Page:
Russia’s dilemma is to remain in a permanently active defensive posture, which gives NATO and Ukraine opportunities to breach its red lines.
Hitting NATO aircraft and going on the offensive against Ukraine now might expand its ammunition and reveal its military playbook before an eventual clash it is expecting with NATO in the future. But staying defensive also allows Ukraine and NATO to continue to breach its red lines.
In a release on September 25, the RMOD claimed that an overhead drone and “air-launched cruise missile” destroyed “12 hangars and 3,000 tons of arms and ammunition” at a depot near Kiselevka”.
Along with the Black Sea strikes, if Ukraine’s small, incremental gains along Russia’s defensive lines — as a part of a new, more suitable ‘non-Western’ ground warfare strategy is considered — should technically justify a counteroffensive. But it appears to remain defensive.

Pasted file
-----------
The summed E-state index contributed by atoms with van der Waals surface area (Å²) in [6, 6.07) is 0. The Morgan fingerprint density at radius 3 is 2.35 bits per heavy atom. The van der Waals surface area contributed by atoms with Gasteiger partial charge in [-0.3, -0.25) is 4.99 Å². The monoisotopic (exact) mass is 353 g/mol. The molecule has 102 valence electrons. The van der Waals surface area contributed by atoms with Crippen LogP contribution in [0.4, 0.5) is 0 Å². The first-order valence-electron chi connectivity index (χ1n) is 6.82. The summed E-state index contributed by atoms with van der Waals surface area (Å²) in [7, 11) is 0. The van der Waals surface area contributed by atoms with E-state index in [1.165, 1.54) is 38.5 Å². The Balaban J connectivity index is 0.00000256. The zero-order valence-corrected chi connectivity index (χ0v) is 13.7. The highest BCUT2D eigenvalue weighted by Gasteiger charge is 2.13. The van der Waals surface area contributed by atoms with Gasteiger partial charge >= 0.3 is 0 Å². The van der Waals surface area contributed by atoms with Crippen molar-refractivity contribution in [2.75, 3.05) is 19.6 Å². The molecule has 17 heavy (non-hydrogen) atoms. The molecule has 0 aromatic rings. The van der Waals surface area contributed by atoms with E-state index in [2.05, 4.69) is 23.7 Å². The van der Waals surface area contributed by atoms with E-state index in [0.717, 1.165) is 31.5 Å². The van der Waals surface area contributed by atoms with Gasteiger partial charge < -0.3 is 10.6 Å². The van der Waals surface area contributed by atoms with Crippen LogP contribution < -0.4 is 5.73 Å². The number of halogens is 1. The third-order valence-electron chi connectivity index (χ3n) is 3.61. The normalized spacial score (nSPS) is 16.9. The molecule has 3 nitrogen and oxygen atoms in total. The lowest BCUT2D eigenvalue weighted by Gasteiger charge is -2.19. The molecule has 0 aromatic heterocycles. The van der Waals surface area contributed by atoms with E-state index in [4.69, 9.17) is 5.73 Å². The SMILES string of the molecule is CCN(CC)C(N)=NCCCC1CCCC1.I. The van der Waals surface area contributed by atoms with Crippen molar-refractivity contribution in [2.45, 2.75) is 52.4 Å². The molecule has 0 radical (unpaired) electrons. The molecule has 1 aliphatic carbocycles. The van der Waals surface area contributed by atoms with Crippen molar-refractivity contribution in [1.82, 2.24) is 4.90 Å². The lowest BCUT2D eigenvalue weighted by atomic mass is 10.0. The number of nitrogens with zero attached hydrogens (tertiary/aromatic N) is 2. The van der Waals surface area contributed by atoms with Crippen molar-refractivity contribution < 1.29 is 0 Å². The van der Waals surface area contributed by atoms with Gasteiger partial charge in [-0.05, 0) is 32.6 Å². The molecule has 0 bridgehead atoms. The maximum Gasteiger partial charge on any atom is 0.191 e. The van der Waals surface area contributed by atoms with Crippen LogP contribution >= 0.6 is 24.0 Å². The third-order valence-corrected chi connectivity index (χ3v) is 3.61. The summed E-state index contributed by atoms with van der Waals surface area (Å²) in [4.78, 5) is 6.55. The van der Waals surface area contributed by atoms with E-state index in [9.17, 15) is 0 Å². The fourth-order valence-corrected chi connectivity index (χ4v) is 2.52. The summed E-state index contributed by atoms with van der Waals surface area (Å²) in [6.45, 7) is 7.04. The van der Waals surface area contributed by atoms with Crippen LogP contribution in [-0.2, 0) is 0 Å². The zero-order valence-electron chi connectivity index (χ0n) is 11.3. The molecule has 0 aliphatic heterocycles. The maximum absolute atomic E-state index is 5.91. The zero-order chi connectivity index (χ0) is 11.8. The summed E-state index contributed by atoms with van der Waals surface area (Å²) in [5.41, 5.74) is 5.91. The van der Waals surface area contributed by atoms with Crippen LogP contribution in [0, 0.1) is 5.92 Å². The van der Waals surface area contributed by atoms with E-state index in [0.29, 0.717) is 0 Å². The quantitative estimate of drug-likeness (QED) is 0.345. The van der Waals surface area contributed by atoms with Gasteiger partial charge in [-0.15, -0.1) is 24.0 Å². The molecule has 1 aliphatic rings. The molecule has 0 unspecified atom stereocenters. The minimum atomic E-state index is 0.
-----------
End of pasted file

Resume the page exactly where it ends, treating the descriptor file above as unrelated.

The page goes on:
“It has to go on a counteroffensive at some point. But it could not escalate earlier since it wanted to avoid a war with NATO and play right into NATO’s provocation. But today, when we see Ukraine positioned to threaten Russia’s impenetrable defensive lines and NATO and Kyiv lighting up Crimea and the Black Sea, it cannot escalate even more since it does not have sufficient weapons.
Russia’s dilemma is to remain in a permanently active defensive posture, which gives NATO and Ukraine opportunities to breach its red lines. But attacking risks expending itself before that anticipated clash with the US and NATO. However, Moscow seems to have catered to this situation too. This is where the broader geopolitics regarding the closing of ranks between Russia, Iran, China, and North Korea comes into play. Russia giving a defence-industrial heft to its relations with North Korea and Iran, which envisages acquiring mass-manufactured drones, missiles, and artillery shells while sharing advanced weapons technology with the two, can be seen as a step in this direction.